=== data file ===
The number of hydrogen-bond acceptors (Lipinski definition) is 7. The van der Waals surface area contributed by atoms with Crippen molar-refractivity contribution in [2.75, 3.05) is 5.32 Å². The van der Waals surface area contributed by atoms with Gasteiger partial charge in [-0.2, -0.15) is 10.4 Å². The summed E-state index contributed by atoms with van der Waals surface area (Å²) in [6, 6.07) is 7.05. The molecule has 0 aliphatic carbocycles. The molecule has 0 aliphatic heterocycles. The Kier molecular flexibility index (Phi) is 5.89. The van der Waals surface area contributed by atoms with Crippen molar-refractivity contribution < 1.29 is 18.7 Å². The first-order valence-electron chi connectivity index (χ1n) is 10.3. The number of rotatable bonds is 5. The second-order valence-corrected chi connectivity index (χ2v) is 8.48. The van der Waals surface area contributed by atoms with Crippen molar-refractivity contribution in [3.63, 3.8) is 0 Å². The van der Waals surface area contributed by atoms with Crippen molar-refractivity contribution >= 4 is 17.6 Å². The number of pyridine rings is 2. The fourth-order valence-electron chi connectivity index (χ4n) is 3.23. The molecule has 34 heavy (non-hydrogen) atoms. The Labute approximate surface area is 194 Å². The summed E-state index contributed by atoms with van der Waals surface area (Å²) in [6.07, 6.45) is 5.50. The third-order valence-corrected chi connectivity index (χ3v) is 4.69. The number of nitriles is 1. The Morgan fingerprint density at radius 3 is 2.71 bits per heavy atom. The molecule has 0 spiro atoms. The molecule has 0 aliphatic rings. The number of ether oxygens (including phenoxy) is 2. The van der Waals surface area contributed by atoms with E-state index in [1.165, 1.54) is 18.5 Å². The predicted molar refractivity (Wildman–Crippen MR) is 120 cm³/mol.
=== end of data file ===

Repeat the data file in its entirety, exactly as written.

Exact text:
The number of hydrogen-bond acceptors (Lipinski definition) is 7. The van der Waals surface area contributed by atoms with Crippen molar-refractivity contribution in [2.75, 3.05) is 5.32 Å². The van der Waals surface area contributed by atoms with Gasteiger partial charge in [-0.2, -0.15) is 10.4 Å². The summed E-state index contributed by atoms with van der Waals surface area (Å²) in [6, 6.07) is 7.05. The molecule has 0 aliphatic carbocycles. The molecule has 0 aliphatic heterocycles. The Kier molecular flexibility index (Phi) is 5.89. The van der Waals surface area contributed by atoms with Crippen molar-refractivity contribution < 1.29 is 18.7 Å². The first-order valence-electron chi connectivity index (χ1n) is 10.3. The number of rotatable bonds is 5. The second-order valence-corrected chi connectivity index (χ2v) is 8.48. The van der Waals surface area contributed by atoms with Crippen molar-refractivity contribution in [3.63, 3.8) is 0 Å². The van der Waals surface area contributed by atoms with Crippen molar-refractivity contribution >= 4 is 17.6 Å². The number of pyridine rings is 2. The fourth-order valence-electron chi connectivity index (χ4n) is 3.23. The molecule has 34 heavy (non-hydrogen) atoms. The Labute approximate surface area is 194 Å². The summed E-state index contributed by atoms with van der Waals surface area (Å²) in [6.07, 6.45) is 5.50. The third-order valence-corrected chi connectivity index (χ3v) is 4.69. The number of nitriles is 1. The Morgan fingerprint density at radius 3 is 2.71 bits per heavy atom. The molecule has 0 spiro atoms. The molecule has 0 aliphatic rings. The number of ether oxygens (including phenoxy) is 2. The van der Waals surface area contributed by atoms with E-state index in [1.165, 1.54) is 18.5 Å². The predicted molar refractivity (Wildman–Crippen MR) is 120 cm³/mol.